All the Ways Poor Contract Management Can Set You Back

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Contracts play a huge role in successful businesses. They work as formal agreements between the company and its suppliers in making purchases or selling goods and services. It takes skills and experience for these contracts to be managed efficiently and effectively throughout the contract lifecycle.

However, most businesses focus on them only during front-end negotiations. After that, many agreements are left to collect dust at the side until it’s time for renewal. Leaving contracts unattended can become a company’s biggest mistake. Mismanaging contracts lead to poor performance from the contractor, who may not live up to the deliverables promised in the original agreement.

Poor Contract Management and its Impact on the Business

Poor contract management is defined as not monitoring the contract after it’s signed. The scenario often happens to those in leadership or managerial positions who negotiate contracts and forward them to the operational level. 

In effect, poor contract management results in losses. However, resolving this gap should result in a more robust long-term relationship with customers and vendors and overall success in the business.

1. Underperforming Projects

There are instances where contractors fail to deliver work as promised. While most of them follow the rules, others take advantage of long-term contract situations. Other potential contractors get upset over instances they find unfair as projects are awarded to suppliers based on their value-added promises, which they never deliver.

2. Missing Renewals

In extreme cases, companies may fail to realize when a contract is about to expire. Missing out on contract renewals can disrupt the service or delivery of products that are fundamental to the business. Some companies fail to get discounts or lower rates simply because they were unable to renew contracts in a timeframe required by suppliers and contractors. It’s essential to keep track of contracts to ensure that deadlines are met and that nothing gets interrupted.

3. Breach of Contract

There are many reasons why a breach of contract occurs, but most of them happen due to mismanaged contracts. A breach of contract destroys business relationships and adds costs to a project. Instead of paying only for materials and labor and other legalities, you’d have to pay for damages and attorney’s fees. Breaches are commonly the result of poor communication with contractors, which leads to issues later on.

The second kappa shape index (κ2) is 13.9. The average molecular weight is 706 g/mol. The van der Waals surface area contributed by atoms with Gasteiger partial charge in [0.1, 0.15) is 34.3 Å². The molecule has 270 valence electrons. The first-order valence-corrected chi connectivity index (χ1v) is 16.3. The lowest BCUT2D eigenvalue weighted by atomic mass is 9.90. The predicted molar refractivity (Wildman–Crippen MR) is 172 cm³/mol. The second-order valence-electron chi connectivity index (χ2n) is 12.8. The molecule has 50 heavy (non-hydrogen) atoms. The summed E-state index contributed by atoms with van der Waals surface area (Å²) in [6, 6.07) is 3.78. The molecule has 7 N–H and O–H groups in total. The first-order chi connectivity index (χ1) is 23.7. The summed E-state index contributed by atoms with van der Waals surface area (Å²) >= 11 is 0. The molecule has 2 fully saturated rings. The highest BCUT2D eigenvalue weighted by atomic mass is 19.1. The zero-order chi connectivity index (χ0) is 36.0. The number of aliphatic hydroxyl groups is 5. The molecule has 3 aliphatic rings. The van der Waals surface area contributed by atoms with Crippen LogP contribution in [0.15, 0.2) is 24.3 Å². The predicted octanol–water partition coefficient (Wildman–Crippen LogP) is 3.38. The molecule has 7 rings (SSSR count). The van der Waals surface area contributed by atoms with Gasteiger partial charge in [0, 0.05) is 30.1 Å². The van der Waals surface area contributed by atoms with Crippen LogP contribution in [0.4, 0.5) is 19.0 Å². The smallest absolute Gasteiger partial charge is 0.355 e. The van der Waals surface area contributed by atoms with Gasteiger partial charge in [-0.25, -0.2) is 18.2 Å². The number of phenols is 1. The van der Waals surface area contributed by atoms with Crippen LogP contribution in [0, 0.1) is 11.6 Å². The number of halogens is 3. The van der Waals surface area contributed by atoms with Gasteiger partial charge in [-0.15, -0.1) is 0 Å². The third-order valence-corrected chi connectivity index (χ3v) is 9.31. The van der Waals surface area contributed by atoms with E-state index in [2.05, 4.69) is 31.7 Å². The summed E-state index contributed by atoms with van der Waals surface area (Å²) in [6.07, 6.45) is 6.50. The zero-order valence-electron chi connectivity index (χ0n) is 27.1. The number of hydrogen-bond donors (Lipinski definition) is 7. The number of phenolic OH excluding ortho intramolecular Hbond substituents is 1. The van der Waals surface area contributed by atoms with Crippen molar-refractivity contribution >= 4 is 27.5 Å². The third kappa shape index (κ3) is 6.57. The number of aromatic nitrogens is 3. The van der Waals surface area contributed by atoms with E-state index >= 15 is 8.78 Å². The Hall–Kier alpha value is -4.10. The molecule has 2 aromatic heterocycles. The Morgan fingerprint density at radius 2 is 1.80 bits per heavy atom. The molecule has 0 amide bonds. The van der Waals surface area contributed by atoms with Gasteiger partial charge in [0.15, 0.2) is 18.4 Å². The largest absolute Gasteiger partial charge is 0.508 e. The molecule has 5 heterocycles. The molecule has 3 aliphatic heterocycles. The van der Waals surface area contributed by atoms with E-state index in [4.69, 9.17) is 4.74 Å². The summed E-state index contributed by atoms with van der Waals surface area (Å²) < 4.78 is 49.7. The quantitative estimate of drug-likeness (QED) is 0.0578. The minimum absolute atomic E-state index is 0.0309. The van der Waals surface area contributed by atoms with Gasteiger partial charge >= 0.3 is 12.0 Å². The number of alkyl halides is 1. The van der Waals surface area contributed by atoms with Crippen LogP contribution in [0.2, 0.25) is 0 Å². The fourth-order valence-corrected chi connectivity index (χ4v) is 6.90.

4. Opportunity Cost

A simple mismanaged contract results in opportunity costs. Businesses lose money and time when they can do so much more with contractors who do their job successfully, within the budget, and on time. The budget that goes to underperforming contractors is money wasted.

5. Scope Creep

Monitoring a contract prevents the occurrence of scope creep. It is a situation where contractors extend their work beyond what they were asked to do for various reasons. In effect, scope creep can overwhelm companies with additional costs by increasing the scope of projects.


Contract management is a complex task. However, it is an integral part of doing business. To avoid falling into the risks of poor contract management, it’s essential to appoint someone to handle the company’s agreements. Create a position that’s solely intended to monitor every contract from start to finish. It also helps to hire an agency that can do all the work for you. In the end, hiring someone to monitor contracts may cost you more. But it costs you less than a failing business.

Anapact uses the power of technology to provide contract management solutions. Businesses can track down contracts through our contract management software while reducing risks, ensuring compliance, and making the most out of their contract documents. Get a demo today and change the way you do business.

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- About the Author

Picture of Louis Balla
Louis Balla
Louis is the Co-Founder of Anapact and partner at Nuage, a top rated ERP consulting firm based in Venice Beach, California.